If you are someone who cares for a child with autism, then you probably know that ABA Therapy, or Applied Behavior Analysis, is one of the best ways to treat children on the autism spectrum. This practice focuses on engaging children and helping them to improve in areas such as social skills, motor skills, and general life skills.
But ABA practices can’t always be done with an ABA therapist – sometimes, you need to bring these treatments into your and your child’s everyday life. When it comes to practicing in-home ABA therapy, there are a few valuable activities you can do with your child to help them grow and develop their skills and positive behavior.
Sitting In A Chair
Let’s start with the most simple activity. Something like sitting in a chair can seem basic, but it is a good starting point for in-home ABA therapy. Children with autism often find listening and focusing difficult, so sitting still in a chair can be a genuine challenge. Not to mention, it is going to be a necessary life skill as they get older, particularly at school.
Begin by asking your child to sit in a chair opposite you. Find fun and entertaining ways to keep them focused while they sit, such as tickling or making them laugh. Make sure to give them lots of praise and allow breaks when necessary. Over time, your goal should be to draw out these sitting sessions, stretching breaks further apart and using sit-down activities like drawing/painting and eating snacks to keep them seated for longer.
“Look At Me”
Like sitting down, this skill may also seem overly simplistic, but it is essential that your child be able to maintain eye contact so they can communicate properly with others.
The goal is to use visual stimuli to lead your child’s gaze to you and to eventually meet your eyes. You can blow bubbles, wear big novelty glasses, or hold a toy up to your eye-line to bring his eyes to yours. Start by holding eye contact for a second at a time, then work on holding eye contact for atleast 5 seconds.
What’s That Emotion
Processing emotions and identifying emotions in others can be a challenge for children with autism. This next activity can help them with their own emotional regulation, as well as connecting and communicating with others via emotional recognition.
You will need to print out cards with a range of different emotions, which can be represented by cartoon emojis. Place each emotion face down near your child and have them choose one card at a time. Encourage them to correctly identify each emotion. You can extend and deepen this activity by having conversations with your child about what each emotion means, and how they and others experience each emotion.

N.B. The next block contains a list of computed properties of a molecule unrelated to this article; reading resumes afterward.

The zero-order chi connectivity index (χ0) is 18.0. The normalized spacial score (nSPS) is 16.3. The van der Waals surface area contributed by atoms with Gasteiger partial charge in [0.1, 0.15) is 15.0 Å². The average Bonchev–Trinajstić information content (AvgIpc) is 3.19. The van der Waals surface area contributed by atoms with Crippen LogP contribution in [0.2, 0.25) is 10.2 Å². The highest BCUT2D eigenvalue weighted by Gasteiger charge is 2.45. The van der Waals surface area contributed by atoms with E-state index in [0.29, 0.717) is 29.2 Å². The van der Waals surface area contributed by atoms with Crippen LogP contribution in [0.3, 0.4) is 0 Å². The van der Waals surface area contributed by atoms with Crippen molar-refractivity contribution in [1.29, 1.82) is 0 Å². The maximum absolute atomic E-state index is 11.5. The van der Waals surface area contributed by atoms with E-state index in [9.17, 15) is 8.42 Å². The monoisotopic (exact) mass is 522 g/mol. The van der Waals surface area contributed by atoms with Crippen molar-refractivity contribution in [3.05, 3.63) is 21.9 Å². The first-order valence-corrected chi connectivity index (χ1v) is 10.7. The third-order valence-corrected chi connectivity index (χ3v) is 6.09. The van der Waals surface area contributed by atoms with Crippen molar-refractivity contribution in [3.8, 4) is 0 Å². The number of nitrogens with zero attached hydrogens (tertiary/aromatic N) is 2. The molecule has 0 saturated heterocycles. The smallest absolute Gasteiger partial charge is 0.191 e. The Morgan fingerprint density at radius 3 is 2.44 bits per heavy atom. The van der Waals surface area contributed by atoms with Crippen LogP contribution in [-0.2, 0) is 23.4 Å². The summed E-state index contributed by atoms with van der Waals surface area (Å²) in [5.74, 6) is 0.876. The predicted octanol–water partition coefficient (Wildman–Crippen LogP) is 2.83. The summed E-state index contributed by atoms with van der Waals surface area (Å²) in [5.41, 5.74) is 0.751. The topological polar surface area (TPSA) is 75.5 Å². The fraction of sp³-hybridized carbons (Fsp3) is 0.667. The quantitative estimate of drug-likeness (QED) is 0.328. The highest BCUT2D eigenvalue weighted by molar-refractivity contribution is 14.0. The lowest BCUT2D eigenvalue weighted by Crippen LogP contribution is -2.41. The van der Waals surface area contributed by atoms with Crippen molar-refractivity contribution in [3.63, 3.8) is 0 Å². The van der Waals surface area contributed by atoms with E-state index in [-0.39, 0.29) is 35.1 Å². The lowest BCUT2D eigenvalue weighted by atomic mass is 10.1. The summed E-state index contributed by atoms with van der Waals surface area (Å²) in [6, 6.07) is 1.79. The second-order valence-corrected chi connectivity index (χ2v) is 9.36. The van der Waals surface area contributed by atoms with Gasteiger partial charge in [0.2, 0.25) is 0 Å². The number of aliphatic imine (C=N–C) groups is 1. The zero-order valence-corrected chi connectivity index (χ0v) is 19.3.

Which Room, Which Item?
This activity is a good way to get your child more familiar with household objects and their functions, which can improve their domestic skills and knowledge. Like the “what’s that emotion” game, you will need an illustrated set of cards or boards. This activity requires two sets of illustrations, one with all the different rooms in the house and the other set with pictures of different household objects and furniture.
Have your child match each object/furniture with their respective room in the house. When they choose an item, try to deepen the conversation by talking about its function (ie. “what do we use a sink for?” or “what does a vacuum do?” etc).
Identifying colors can be a little trickier for children with autism, so this activity will help them to recognize and memories the names of each color until they have eventually mastered it.
Pick out a number of objects (with a singular color) that your child is familiar with. This can include toys, crayons, objects of clothing, etc. Have them pick out one object and identify what color the object is. If your child is non-verbal, matching color cards might be necessary.
Make things a little more difficult by having your child choose one item and identify other objects that are the same color. Give them plenty of praise and positive reinforcement as they match colors correctly.
Learn The Body Parts
Help your child learn about their body either through speaking or singing. Give them prompts (“touch your ___” “Where is your___” etc) so they can vocally identify parts of their body and repeat the words to help them memorize them. You can do this by speaking, or make it a little more fun by turning it into a song, for example: “touch your ears, ears, ears” and “touch your nose, nose, nose.” Over time, as your child gets better at this you can even incorporate the “heads, shoulders, knees, and toes” song if you think your child is ready for it.
It’s important to know that you don’t always need fancy tools and equipment to work on ABA therapy with your child. These activities are helpful and effective ways for your child to improve their life skills and help to reduce more negative behaviors.
If you are wondering, “does my child need ABA therapy?” we recommend that you contact our team at Bolling ABA, either via phone or email. ABA therapy can be worked on at home, but meeting regularly with a qualified ABA therapist can be invaluable for your child’s development.